Oil and gas companies often complain about “overly burdensome” and “redundant” regulations that reduce efficiency and increase costs. In Pennsylvania, drillers are going one big step further—making it clear that they really don’t want to be regulated at all.
Some state legislators are working to derail the adoption of revised regulations for well sites. They’ve tried (though so far failed) to prohibit rules for conventional drillers by amending the fiscal code. Now they’re pushing for the House and Senate to pass concurrent resolutions disapproving of the regulations, thereby stalling the adoption of Chapter 78, and potentially also of revised rules for unconventional (Marcellus Shale) drilling, known as Chapter 78a. This latest move could come as early as April 12, when the House and Senate Environmental Resources and Energy (ERE) Committees meet.
After years of allowing oil and gas operations with outdated regulations, the Pennsylvania Department of Environmental Protection (DEP) is finally poised to change the status quo. This comes after nearly three years of revisions, several public hearings statewide, and the submission of nearly 30,000 comments from the public, industry, environmental organizations, and elected officials. The industry and legislators may not like the final result, but they had more than enough time and opportunity to weigh in.
Although Earthworks and its partners will continue to push for even stronger regulations to protect communities and the environment, the current revisions are a huge step forward. Among other things, Chapter 78 and 78a rules would prohibit the storage of polluting waste in open pits, trigger additional review of permits to drill near schools and playgrounds, require operators to identify old wells before drilling new ones, and require immediate notification of spills and releases of harmful substances.
In a last-ditch show of frustration, the Pennsylvania Independent Petroleum Producers Association (PIPP) has filed a lawsuit challenging Chapter 78 on the grounds that they are unfairly stringent and expensive to implement. This after the legislature in 2014 forced DEP to create a different set of rules just for conventional drillers. DEP even set up a special Conventional Oil and Gas Advisory Committee—made up largely of industry representatives—to review them.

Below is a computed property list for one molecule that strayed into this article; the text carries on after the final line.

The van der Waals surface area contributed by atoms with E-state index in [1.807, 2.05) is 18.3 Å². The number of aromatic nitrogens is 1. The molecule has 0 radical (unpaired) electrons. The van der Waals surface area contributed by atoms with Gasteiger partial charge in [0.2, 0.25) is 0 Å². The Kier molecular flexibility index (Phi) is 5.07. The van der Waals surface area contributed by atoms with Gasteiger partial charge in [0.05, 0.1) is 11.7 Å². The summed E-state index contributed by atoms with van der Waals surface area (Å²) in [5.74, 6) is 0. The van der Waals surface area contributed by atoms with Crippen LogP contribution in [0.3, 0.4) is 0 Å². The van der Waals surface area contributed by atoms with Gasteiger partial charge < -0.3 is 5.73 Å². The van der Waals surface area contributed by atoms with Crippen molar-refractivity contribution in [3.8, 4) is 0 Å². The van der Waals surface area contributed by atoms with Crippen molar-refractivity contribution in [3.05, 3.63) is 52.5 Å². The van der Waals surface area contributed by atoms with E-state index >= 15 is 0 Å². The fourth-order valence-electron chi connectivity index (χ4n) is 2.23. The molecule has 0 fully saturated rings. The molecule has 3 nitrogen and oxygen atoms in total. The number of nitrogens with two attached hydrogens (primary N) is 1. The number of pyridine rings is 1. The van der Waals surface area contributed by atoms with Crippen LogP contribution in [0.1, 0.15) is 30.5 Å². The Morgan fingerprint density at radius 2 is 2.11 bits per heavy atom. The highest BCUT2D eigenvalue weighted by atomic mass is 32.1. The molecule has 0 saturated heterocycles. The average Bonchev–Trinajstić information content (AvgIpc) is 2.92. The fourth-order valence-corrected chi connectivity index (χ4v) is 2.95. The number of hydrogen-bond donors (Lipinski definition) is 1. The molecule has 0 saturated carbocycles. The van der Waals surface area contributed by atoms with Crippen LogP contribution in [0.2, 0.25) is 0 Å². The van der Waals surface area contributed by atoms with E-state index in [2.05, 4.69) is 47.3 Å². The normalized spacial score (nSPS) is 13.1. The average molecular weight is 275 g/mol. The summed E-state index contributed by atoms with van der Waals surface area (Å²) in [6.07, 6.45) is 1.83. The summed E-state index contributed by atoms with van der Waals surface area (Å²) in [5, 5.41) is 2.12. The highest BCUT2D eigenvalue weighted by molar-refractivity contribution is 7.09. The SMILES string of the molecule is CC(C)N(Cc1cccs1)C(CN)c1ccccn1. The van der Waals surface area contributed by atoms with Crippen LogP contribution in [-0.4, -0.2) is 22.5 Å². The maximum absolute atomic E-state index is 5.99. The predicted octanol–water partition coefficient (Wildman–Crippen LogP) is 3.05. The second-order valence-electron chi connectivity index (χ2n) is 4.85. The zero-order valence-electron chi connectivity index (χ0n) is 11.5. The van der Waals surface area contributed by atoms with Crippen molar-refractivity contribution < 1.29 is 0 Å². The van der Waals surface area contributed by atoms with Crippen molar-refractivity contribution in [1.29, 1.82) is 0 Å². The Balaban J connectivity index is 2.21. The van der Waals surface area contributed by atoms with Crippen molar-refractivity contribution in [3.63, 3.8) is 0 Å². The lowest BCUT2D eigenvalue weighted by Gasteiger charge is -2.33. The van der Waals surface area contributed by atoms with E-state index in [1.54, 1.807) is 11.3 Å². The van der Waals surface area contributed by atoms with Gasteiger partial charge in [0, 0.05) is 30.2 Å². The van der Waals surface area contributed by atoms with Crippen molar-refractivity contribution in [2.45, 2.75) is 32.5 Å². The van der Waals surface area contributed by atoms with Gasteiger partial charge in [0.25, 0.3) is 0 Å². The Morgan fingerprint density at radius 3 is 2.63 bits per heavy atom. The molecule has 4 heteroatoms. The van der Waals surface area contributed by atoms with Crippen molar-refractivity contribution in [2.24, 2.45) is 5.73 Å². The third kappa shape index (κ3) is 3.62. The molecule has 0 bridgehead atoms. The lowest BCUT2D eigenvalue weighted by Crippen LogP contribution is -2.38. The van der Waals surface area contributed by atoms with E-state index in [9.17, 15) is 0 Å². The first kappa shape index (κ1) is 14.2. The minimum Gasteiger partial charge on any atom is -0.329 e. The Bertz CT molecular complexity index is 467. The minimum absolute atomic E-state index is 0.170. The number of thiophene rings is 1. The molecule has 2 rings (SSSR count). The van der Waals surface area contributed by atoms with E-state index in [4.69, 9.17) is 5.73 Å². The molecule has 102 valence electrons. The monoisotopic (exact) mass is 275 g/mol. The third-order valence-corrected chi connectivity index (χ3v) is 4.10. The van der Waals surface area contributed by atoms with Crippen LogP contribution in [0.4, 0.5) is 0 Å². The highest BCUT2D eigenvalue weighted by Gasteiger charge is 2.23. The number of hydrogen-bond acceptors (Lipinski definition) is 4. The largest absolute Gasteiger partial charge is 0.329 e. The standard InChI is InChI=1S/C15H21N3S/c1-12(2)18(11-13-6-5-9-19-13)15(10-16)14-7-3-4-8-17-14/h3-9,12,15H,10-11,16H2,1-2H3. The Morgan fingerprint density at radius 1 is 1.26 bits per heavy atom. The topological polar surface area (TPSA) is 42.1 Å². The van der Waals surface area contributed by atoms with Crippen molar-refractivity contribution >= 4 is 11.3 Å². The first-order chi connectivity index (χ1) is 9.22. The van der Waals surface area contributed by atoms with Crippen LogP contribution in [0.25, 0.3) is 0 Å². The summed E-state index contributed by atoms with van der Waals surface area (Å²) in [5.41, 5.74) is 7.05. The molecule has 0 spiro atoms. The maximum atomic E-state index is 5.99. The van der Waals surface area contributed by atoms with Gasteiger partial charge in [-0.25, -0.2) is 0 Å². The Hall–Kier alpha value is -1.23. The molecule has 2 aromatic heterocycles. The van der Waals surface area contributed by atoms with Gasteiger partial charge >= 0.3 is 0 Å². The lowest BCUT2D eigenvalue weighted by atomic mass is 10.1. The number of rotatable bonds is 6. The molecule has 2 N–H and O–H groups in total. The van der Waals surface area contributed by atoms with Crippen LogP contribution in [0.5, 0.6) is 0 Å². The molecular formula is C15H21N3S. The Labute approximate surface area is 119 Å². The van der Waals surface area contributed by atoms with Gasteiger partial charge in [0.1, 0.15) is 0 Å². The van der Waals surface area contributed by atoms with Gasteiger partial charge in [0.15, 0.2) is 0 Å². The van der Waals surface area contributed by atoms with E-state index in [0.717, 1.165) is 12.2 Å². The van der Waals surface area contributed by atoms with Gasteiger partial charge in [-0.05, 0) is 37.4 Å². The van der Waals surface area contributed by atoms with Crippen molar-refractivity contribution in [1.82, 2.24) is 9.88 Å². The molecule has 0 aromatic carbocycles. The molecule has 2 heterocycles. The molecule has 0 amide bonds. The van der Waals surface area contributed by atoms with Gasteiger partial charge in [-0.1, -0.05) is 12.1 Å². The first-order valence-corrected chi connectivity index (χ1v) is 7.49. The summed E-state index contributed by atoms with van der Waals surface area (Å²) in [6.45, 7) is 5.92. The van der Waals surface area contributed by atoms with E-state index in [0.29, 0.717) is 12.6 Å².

PIPP’s lawsuit seeks an injunction on the Independent Regulatory Review Commission, which is currently accepting comments on Chapter 78/78a and meeting April 21 to vote on the rules. An affirmative vote by IRRC is a critical administrative step toward adoption into law by this summer.
Both PIPP and legislative obstructionists insist that conventional drilling is benign for the environment. This is magical thinking:
- All types of oil and gas wells are developed with toxic chemicals and large volumes of water, disturb land, and generate polluting waste. Today, most conventional operations rely on hydraulic fracturing (fracking).
- Over 7800 new conventional wells were drilled between 2009-2014.
- Conventional operations result in spills, accidents, and pollution. In 2014, they were the focus of about half of all DEP inspections but over three-quarters of violations issued.
- Between 2008-2014, over 60% of the investigations conducted by DEP on the migration of methane into drinking water supplies involved conventional gas wells.
- Conventional operators are largely responsible for the estimated 200,000 abandoned oil and gas wells statewide, all of which are potential sources of water and air pollution.
The oil and gas industry may not like being told to change some of its practices. But by blocking regulatory progress, operators and legislators are selfishly forcing the public to continue to bear the high environmental and health costs of drilling with impunity.
UPDATE 4/12: The Senate ERE Committee passed SB1011, which can now be voted on in the full Senate. The sponsor said that regulations from 1984 are enough to address modern-day conventional drilling, and members of the Committee bought it. The House ERE Committee voted to reject the regulations. Both the House and Senate ERE Committees are demanding that IRRC vote down the regulations next week.
UPDATE 4/15: The Pennsylvania Commonwealth Court struck down PIPP's lawsuit against the conventional drilling regulations, stating that the claims of harm were premature, since Chapter 78 isn't yet finalized or being implemented.